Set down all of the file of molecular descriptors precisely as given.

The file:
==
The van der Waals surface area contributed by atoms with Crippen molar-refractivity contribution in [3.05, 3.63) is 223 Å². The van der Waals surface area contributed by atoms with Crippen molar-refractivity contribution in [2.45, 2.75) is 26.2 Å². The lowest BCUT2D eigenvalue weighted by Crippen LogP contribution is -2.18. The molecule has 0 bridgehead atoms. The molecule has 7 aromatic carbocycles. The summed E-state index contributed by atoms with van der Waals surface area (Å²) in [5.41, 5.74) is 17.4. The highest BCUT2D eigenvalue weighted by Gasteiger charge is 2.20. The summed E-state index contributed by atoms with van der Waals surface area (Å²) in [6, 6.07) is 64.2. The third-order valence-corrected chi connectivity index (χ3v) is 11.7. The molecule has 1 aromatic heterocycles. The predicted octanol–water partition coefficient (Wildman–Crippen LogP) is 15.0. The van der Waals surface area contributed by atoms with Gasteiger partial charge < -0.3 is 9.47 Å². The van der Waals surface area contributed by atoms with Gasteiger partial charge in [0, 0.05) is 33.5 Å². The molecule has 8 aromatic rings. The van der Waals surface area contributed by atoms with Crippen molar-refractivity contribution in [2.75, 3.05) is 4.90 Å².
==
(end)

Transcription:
The van der Waals surface area contributed by atoms with Crippen molar-refractivity contribution in [3.05, 3.63) is 223 Å². The van der Waals surface area contributed by atoms with Crippen molar-refractivity contribution in [2.45, 2.75) is 26.2 Å². The lowest BCUT2D eigenvalue weighted by Crippen LogP contribution is -2.18. The molecule has 0 bridgehead atoms. The molecule has 7 aromatic carbocycles. The summed E-state index contributed by atoms with van der Waals surface area (Å²) in [5.41, 5.74) is 17.4. The highest BCUT2D eigenvalue weighted by Gasteiger charge is 2.20. The summed E-state index contributed by atoms with van der Waals surface area (Å²) in [6, 6.07) is 64.2. The third-order valence-corrected chi connectivity index (χ3v) is 11.7. The molecule has 1 aromatic heterocycles. The predicted octanol–water partition coefficient (Wildman–Crippen LogP) is 15.0. The van der Waals surface area contributed by atoms with Gasteiger partial charge < -0.3 is 9.47 Å². The van der Waals surface area contributed by atoms with Gasteiger partial charge in [0, 0.05) is 33.5 Å². The molecule has 8 aromatic rings. The van der Waals surface area contributed by atoms with Crippen molar-refractivity contribution in [2.75, 3.05) is 4.90 Å².